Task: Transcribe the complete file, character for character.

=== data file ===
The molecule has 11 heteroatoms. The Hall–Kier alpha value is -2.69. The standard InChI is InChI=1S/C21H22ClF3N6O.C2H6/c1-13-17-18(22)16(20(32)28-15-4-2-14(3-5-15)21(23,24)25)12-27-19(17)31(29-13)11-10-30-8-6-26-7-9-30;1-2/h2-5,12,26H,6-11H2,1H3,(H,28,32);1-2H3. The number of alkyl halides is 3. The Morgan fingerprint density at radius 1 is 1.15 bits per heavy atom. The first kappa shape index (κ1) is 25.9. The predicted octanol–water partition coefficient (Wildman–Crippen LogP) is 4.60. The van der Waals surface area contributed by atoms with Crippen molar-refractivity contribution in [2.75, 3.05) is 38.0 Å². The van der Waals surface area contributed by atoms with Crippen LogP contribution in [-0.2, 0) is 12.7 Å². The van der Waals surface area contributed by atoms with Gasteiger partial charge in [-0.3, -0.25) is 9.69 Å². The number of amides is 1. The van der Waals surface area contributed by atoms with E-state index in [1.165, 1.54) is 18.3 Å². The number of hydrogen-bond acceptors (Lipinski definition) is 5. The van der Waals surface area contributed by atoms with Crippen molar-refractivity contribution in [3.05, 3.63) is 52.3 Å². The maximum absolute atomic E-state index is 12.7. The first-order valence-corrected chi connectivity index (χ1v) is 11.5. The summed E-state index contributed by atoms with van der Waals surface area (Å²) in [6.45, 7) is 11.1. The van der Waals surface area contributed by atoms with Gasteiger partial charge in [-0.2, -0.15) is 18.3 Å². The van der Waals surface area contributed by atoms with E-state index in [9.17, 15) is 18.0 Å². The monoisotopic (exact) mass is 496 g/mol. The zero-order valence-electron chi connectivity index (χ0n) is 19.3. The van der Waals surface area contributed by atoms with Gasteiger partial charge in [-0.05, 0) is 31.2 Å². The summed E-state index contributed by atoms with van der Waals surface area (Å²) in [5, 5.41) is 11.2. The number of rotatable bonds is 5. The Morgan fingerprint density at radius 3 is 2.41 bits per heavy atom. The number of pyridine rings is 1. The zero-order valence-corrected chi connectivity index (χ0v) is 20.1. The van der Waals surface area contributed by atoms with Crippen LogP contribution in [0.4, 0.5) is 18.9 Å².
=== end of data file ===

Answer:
The molecule has 11 heteroatoms. The Hall–Kier alpha value is -2.69. The standard InChI is InChI=1S/C21H22ClF3N6O.C2H6/c1-13-17-18(22)16(20(32)28-15-4-2-14(3-5-15)21(23,24)25)12-27-19(17)31(29-13)11-10-30-8-6-26-7-9-30;1-2/h2-5,12,26H,6-11H2,1H3,(H,28,32);1-2H3. The number of alkyl halides is 3. The Morgan fingerprint density at radius 1 is 1.15 bits per heavy atom. The first kappa shape index (κ1) is 25.9. The predicted octanol–water partition coefficient (Wildman–Crippen LogP) is 4.60. The van der Waals surface area contributed by atoms with Crippen molar-refractivity contribution in [2.75, 3.05) is 38.0 Å². The van der Waals surface area contributed by atoms with Crippen LogP contribution in [-0.2, 0) is 12.7 Å². The van der Waals surface area contributed by atoms with Gasteiger partial charge in [-0.3, -0.25) is 9.69 Å². The number of amides is 1. The van der Waals surface area contributed by atoms with E-state index in [1.165, 1.54) is 18.3 Å². The number of hydrogen-bond acceptors (Lipinski definition) is 5. The van der Waals surface area contributed by atoms with Crippen molar-refractivity contribution in [3.05, 3.63) is 52.3 Å². The maximum absolute atomic E-state index is 12.7. The first-order valence-corrected chi connectivity index (χ1v) is 11.5. The summed E-state index contributed by atoms with van der Waals surface area (Å²) in [6.45, 7) is 11.1. The van der Waals surface area contributed by atoms with Gasteiger partial charge in [-0.2, -0.15) is 18.3 Å². The van der Waals surface area contributed by atoms with E-state index in [9.17, 15) is 18.0 Å². The monoisotopic (exact) mass is 496 g/mol. The zero-order valence-electron chi connectivity index (χ0n) is 19.3. The van der Waals surface area contributed by atoms with Gasteiger partial charge in [-0.05, 0) is 31.2 Å². The summed E-state index contributed by atoms with van der Waals surface area (Å²) in [5, 5.41) is 11.2. The number of rotatable bonds is 5. The Morgan fingerprint density at radius 3 is 2.41 bits per heavy atom. The number of pyridine rings is 1. The zero-order valence-corrected chi connectivity index (χ0v) is 20.1. The van der Waals surface area contributed by atoms with Crippen LogP contribution in [0.4, 0.5) is 18.9 Å².